Thursday, September 9, 2010

I Can Can, Can You?

I've had that title floating around in my head for a month.  I apologize again for the break.  I can only blame my usual 2 excuses - life and laziness.  However, today, the dishes are done, the laundry can wait until Saturday, and I am procrastinating the menial chores of dying my hair and peeling pears.  What a transition into the purpose of my blog!  Pears!  I am peeling these pears to make pear butter which I hope to can a LARGE batch of early next week.  For those of you who will receive this pear butter for Christmas, be excited, be very excited.  Also, be prepared, because the photos in this post do not include pears.  They include tomatoes I canned earlier this summer.  I realize that in today's culture very few people my age can and preserve their own food.  In fact, my husband and my sister-in-law, Briana, are the only "twenty somethings" I know who continue this age old practice.  It is my hope that with the current push of "going green" more people will pick up the torch and continue.  It's a way of making sure there isn't a waste when you grow your own food.  It's a way to support local farmers when they sell their fresh produce.  It's a way to reduce household trash and in turn save money as the jars used to contain the food are reusable and they lessen the need to buy canned foods at the grocery store. For me the most important reason for canning is having access to food that tastes, in my own opinion, ten thousand times better than that which you can buy at the store.  Below, I will chronicle the process I use to can tomatoes.  I use the water-bath method of canning for tomatoes because they are high in acid and quite honestly the pressure function of a canner scares me a little.  One day I will embrace it when I am forced to can products which necessitate that method but, for now, I stick with what I feel safe with.  Please note, I would prefer it greatly if you wish to learn to can for you to purchase the Ball Complete Guide to Home Preserving for specific instructions rather than using this post.  It's a matter of food safety and I don't want to be responsible for your botchulism in case I leave something important out.

I began this journey with tomatoes.

LOTS of tomatoes!  My Grandaddy provided all of the red ones.  We grew these little yellow beauties!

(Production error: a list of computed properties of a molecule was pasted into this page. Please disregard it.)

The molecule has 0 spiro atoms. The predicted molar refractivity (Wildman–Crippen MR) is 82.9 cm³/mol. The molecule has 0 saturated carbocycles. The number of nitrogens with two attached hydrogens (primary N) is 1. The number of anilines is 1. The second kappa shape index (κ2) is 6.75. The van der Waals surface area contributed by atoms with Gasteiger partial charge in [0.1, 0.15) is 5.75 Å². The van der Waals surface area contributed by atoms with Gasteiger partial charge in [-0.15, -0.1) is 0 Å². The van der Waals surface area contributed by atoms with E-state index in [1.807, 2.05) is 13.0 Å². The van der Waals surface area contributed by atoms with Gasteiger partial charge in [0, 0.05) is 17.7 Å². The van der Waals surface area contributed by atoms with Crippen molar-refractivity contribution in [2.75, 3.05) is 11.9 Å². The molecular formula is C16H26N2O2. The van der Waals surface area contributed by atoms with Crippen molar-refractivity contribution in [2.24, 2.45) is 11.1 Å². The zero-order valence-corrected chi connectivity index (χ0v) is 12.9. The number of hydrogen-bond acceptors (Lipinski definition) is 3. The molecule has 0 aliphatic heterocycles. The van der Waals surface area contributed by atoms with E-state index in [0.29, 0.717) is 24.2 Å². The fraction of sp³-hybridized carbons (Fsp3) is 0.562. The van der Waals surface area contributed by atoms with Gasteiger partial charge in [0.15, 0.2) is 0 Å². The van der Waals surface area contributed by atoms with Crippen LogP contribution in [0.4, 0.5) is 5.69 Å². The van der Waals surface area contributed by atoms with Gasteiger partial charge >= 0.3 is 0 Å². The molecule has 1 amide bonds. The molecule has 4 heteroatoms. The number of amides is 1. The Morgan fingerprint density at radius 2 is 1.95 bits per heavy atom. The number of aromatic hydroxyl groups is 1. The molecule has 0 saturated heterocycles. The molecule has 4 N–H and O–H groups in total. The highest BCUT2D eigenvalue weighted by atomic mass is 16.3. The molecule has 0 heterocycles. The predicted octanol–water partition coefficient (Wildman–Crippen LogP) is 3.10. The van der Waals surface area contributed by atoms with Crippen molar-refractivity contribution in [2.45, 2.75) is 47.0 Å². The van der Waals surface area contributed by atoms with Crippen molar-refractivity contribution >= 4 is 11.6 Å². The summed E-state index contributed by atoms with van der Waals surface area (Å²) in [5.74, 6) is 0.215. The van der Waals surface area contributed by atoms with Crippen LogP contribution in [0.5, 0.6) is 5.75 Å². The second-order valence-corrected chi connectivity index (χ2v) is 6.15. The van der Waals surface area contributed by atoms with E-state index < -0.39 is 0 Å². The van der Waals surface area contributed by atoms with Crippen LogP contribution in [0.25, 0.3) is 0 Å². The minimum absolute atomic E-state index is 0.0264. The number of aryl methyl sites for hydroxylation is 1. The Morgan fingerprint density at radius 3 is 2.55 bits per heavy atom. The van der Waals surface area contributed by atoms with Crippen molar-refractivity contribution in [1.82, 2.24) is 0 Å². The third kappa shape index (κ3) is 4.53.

They're called Yellow Jelly Beans, a sweet variety of grape tomato that I am still gathering in mass quantities, sometimes up to 50 a day.  You may notice the "x" marks at the bottom of each tomato above and below.


I do this because I have to prepare the tomatoes.  I take out the cores, any "bad" spots and bruises, and then I mark the bottoms with an "x".  This helps me when I take the skins off.  From this point I quickly blanch the tomatoes and then submerse them into an ice bath.  The "x" lets the steam and hot water get under the skin so that I can slip it right off after the blanching process.  The comes the jars.



It doesn't HAVE to be a Ball jar.  It could be a Kerr.  It could be a Mason.  There may be another brand but I don't know about it.  However, what is more iconic than a glass jar.  They are used for more than home canning.  Some people drink out of them.  Some restaurants use them as their primary drink vessel.  Then again, so do moonshiners.  Not that I've ever drank moonshine or know where I might be able to find it or know people who may have made it.  Not me.  Not ever.

So after preparing the jars, making sure they are clean and sanitary, I stuff all of the tomatoes I can into each jar with some salt and citric acid while leaving proper head room.  If you need a technical description of head room please refer to the book I recommended earlier.  The end up looking kind of like this.



All of those red tomatoes filled up 5 quart sized jars.  All of those yellow tomatoes filled that one little half pint jar.  Amazing, huh?  They'll be spectacular when the weather gets cold and I have no options for home grown delicious flavor packed tomatoes.  Then I follow the instructions in the book to process them.  For water bath canning it takes approximately 90 minutes in boiling water.  Believe me, it warms the house up.  It's a shame you can't can in the winter.  I suggest having some lemonade nearby during this process.  It helps cool you down.  The upside is, if you need a facial, just peek in on the jars.  The steam does wonders.  Anyway, this is what they look like when they come out.


Then you wait.  Within 10 minutes you will start to hear the most glorious noise.  Pop, Ping, Pop.  Those are the seals.  As the jars cool on the outside, the tomatoes inside are still raging hot.  The gap in temperature causes suction and all of the air is forced out and those little seals just suck in and make a wonderful noise.  The one you hope for and dream about.  Maybe it's not that revolutionary to you but it is to me.  Just try it once, you'll share in my joy.

Gross Out Alert and Side Note: To those of you that watch True Blood - look at the red tomato jars.  Do they not slightly remind you of the jar of "Talbot remains" that the King of Mississippi carries around?  Maybe it's just me.

1 comment:

  1. Hello,


    We bumped into your blog and we really liked it - great recipes YUM YUM.
    We would like to add it to the Petitchef.com.

    We would be delighted if you could add your blog to Petitchef so that our users can, as us,
    enjoy your recipes.

    Petitchef is a french based Cooking recipes Portal. Several hundred Blogs are already members
    and benefit from their exposure on Petitchef.com.

    To add your site to the Petitchef family you can use http://en.petitchef.com/?obj=front&action=site_ajout_form or just go to Petitchef.com and click on "Add your site"

    Best regards,

    Vincent
    petitchef.com

    ReplyDelete